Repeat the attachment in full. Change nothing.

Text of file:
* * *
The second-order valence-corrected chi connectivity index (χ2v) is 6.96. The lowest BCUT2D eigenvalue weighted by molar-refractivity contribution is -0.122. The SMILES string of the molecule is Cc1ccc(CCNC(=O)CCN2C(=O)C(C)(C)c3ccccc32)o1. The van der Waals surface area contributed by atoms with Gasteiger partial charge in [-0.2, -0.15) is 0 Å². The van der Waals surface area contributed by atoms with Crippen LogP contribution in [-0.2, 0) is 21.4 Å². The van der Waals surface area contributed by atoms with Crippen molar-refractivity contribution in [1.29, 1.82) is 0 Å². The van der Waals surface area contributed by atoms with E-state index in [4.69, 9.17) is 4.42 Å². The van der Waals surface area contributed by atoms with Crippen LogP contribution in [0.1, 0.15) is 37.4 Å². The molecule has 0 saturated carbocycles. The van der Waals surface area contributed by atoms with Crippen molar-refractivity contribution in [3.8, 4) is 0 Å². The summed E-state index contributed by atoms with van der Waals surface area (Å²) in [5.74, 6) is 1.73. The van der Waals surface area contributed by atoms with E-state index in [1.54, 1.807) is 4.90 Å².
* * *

The second-order valence-corrected chi connectivity index (χ2v) is 6.96. The lowest BCUT2D eigenvalue weighted by molar-refractivity contribution is -0.122. The SMILES string of the molecule is Cc1ccc(CCNC(=O)CCN2C(=O)C(C)(C)c3ccccc32)o1. The van der Waals surface area contributed by atoms with Gasteiger partial charge in [-0.2, -0.15) is 0 Å². The van der Waals surface area contributed by atoms with Crippen LogP contribution in [-0.2, 0) is 21.4 Å². The van der Waals surface area contributed by atoms with Crippen molar-refractivity contribution in [1.29, 1.82) is 0 Å². The van der Waals surface area contributed by atoms with E-state index in [4.69, 9.17) is 4.42 Å². The van der Waals surface area contributed by atoms with Crippen LogP contribution in [0.1, 0.15) is 37.4 Å². The molecule has 0 saturated carbocycles. The van der Waals surface area contributed by atoms with Crippen molar-refractivity contribution in [3.8, 4) is 0 Å². The summed E-state index contributed by atoms with van der Waals surface area (Å²) in [5.74, 6) is 1.73. The van der Waals surface area contributed by atoms with E-state index in [1.54, 1.807) is 4.90 Å².